into the U.S.
|Comments on this article||Leave a comment|
What about simply moving the border outside the city on both sides like the international peace park in North Dakota/Manitoba? Either side can drive into the area, but you clear customs when leaving from either side.
I'd love to see a completely open border (like the EU has inside the Schengen) but Canada's asylum rules might be a sticking point as would the US attitude towards guns.
The United States has bigger problems to worry about than a small peaceful town. The United States can't keep the Mexican border safe so why worry about this peaceful area? Like I said already the United States has bigger problems they should be worrying about!
I use to live on Canusa Street when I was about 9 years old. Our neighbours with their American Flags on the front of their homes always had different school holidays than we did. I noticed that when I was a kid. We always crossed the Street to go play with them. And, the Customs Officers on both sides of Canusa were always friendly... back then.
Lines of the mind. Closing the barn doors after the horses have escaped. Every one of the 9/11 attackers entered the States with permission of the U.S. government using government facilities… not slinking surreptitiously across the border through the reading room of a small town library.
Hiding out behind islands, in-ground motion sensors, hovering helicopters, spying on neighbours sharing a beer together… in the nine years since 9/11, how many nefarious terrorists have been nabbed crossing the street from Stanstead into Derby Line? Wouldn’t a massive wall down the middle of the town with spotlights, razor wire and patrolling armed guards ready to fire serve the same purpose and be more effective? Could that be any more – or less - ludicrous?
The Canadian Geographic film of 1955 prophetically acted as a snapshot of the past while nervously suggesting a future scenario no one could have imagined at the time. It’s one thing to slap down electrical tape to point out an imaginary line it’s quite another to effectively divide a community along ideological and political lines.
One question not addressed by the Canadian Geographic coverage is: Are the Canadian border agencies just as vigilant and reactionary as their U.S. counterparts in enforcing such a grievous act like exchanging a lemon-poppyseed cake with the folks across the street? Might one expect a Canadian SWAT team in a Zodiac to burst out from behind a rock to descend upon Grandpa and the grandkids from Vermont as they cast their lines for panfish?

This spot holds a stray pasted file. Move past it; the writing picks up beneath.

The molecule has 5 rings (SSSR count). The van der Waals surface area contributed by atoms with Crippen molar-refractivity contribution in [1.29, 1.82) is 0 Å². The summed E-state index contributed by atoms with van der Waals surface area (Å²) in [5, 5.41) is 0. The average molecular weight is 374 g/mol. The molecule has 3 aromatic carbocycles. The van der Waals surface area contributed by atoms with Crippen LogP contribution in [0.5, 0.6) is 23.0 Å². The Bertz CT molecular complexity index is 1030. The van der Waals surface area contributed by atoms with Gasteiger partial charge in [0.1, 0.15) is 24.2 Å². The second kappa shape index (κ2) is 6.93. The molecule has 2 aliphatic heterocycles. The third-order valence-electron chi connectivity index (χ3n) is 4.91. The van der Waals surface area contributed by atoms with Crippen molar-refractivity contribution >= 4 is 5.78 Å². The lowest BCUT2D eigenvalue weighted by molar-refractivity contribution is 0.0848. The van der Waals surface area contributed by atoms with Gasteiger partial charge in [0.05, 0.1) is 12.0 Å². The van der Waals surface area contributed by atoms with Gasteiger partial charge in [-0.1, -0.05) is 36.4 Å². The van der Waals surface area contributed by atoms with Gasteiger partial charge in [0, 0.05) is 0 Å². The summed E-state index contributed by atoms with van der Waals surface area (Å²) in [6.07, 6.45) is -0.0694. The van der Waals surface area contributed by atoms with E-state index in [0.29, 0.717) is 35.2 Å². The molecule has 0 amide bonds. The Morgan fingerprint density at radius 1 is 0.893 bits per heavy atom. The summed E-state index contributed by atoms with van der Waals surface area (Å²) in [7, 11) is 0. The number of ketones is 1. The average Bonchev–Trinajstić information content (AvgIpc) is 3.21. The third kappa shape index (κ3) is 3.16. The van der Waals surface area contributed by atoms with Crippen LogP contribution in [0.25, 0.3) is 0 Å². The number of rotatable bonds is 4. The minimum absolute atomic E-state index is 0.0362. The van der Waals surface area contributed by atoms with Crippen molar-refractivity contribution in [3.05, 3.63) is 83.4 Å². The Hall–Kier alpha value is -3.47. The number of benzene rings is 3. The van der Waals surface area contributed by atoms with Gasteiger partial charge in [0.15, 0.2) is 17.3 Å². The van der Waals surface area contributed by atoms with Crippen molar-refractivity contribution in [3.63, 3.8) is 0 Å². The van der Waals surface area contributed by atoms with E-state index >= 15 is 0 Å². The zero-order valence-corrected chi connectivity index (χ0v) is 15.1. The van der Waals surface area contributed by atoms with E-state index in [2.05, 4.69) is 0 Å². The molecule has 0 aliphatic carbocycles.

Parenthetically, what WOULD be the reaction by Americans be IF Canada built an Israeli-style wall between the two countries? Could it be seen as a defiant sentiment of “Don’t trust US? We don’t trust YOU”? With subsequent hard feelings and ‘righteous’ indignation?
No one’s suggesting addressing security isn’t in everybody’s best interests. But in doing so, it needs to be remembered of what’s actually being defended: an imaginary dotted line that not only separates towns, but friends and families as well.
On a governmental level, that might not seem significant however - on a very human scale - dividing and alienating people is what led to the security measures in the first place.
I never heard of Stanstead untilhearing about the arena that is to be built in honor of Pat Burns, the only coach in the history of the National Hockey League to have won the Jack Adams trophy as Coach of the Year on three seperate ocassions. Way to go Pat
The writer displays a juvenile attitude I wasn't expecting to see in Canadian Geographic. I suspect the US Border Patrol agent believes he is doing his part to protect his country's interests. To call him a "witless creep" is to betray a childish perspective on a post-911 world. As for Canadian Geographic, I don't think I'll be back anytime soon.
I would say that the border patrolman was bang on.The B.C. gov't does very little to prosecute B.C. bud smugglers. The proceeds of crime are worth too much to the B.C. economy. Without the growers exporting and bringing in the U.S. cash the province would be in rough shape.
Jake's account of the Smuggler's Inn was very accurate except for the overweight comment. Hope everyone will come visit.